Maybe the tagline for the area should be, “never stop wandering,” (borrowing from the North Face a little) though the wintertime avalanche threats can quickly squelch this passion with some pragmatic realism.

Aaron is all smiles with the Mighty Mount Aetna, aka “don’t ski me until May,” in the background. Photo by Matt Hepp.

Wandering with limits

At the time of our trip, the danger was considerable, which is no time to tarry in avalanche terrain.

In fact, we heard that another party had recently set off a slide on the back side of the ridge—in some pretty steep terrain. The avalanche buried one of the guys, but his partner was able to rescue him.

We were already planning on being cautious, but this certainly underscored the importance. Still, looking at a map from Onyx, there was plenty of sub-30-degree terrain to explore.

On the second day, we opted to head north/northwest, and search for more conservative options, though the terrain looked a bit tricky to navigate. After wandering through trees and over a frozen and sometimes-not-so-frozen-creek, we skirted some short, steep slopes and ascended some benign drainages.

After an hour or so of wandering, we finally found something skiable, though the pain was not really worth the gain, including a long runout in 20 degree trees. So, we crossed the valley to check out some glades under Mount Aetna.

In the shadow of Aetna

The soaring Aetna, just as stately as any 14er, sports a famous line called the Grand Couloir which include at least 3,000 vertical feet of prime chute skiing. It looked tasty, but this time of year is virtually off limits. People ski it in the late spring, but even then it requires an abundance of caution.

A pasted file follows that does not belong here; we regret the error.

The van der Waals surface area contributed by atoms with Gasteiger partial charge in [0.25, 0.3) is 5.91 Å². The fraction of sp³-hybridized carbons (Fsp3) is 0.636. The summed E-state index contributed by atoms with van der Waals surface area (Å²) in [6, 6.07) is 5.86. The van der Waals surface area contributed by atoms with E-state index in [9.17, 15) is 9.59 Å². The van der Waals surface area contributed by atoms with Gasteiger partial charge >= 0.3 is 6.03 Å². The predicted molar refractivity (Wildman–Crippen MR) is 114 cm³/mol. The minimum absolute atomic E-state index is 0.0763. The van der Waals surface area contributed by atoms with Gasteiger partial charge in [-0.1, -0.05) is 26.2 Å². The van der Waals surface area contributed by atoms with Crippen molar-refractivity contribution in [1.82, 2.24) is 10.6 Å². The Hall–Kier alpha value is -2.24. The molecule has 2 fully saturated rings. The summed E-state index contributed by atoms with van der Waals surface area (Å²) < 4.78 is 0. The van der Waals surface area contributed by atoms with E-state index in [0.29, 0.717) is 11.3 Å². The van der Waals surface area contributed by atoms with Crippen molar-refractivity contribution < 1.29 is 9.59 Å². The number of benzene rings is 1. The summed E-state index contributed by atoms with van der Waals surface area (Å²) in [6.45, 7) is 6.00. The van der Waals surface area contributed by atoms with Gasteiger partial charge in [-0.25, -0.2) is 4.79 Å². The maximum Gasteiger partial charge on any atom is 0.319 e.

We poked through some scraggy trees, being careful not to cross anything connected to Aetna’s run out, and eventually traversed some terrain to a mediocre glade. I can’t say the payout justified the price, but still I wouldn’t say the time was wasted.

Photo by Travis Willcox.

The rewards of wandering

Shuffling your skis in fresh powder as you saunter about, the snow feels more energizing than depleting. Just the act of exploration was a reward in itself. We didn’t get lost, but matching map to mountain can sometimes prove a little tricky. Wandering implies that you won’t have it all figured out…you may just have to get out there and see for yourself. Not all who wander are lost.

After lunch back at the hut, we returned to our powder stash from the first day and chewed up most of the primo real estate.

Photo by Wayne Blom.

More fresh wandering

That night, another 6 inches fell, covering most of our tracks. So, the next morning, we again hit the initial spot, though this time skiing a ridge slightly further south. It yielded some good turns, although including a few rocks for me. I guess there is no better way to break in some new skis. As they say in the Midwest, “the rocks come with the farm.” In other words, backcountry skiing is unpredictable, including sections of shallow snowpack.

All told, it was an excellent outing with a great crew—one I’d gladly do some more backcountry wandering with.

For more of my hut trip posts, see:

Goodwin Greene Hut

Margy’s Hut

Nokhu Hut

If you haven’t seen my outdoor devotional, check out Called to the Wild.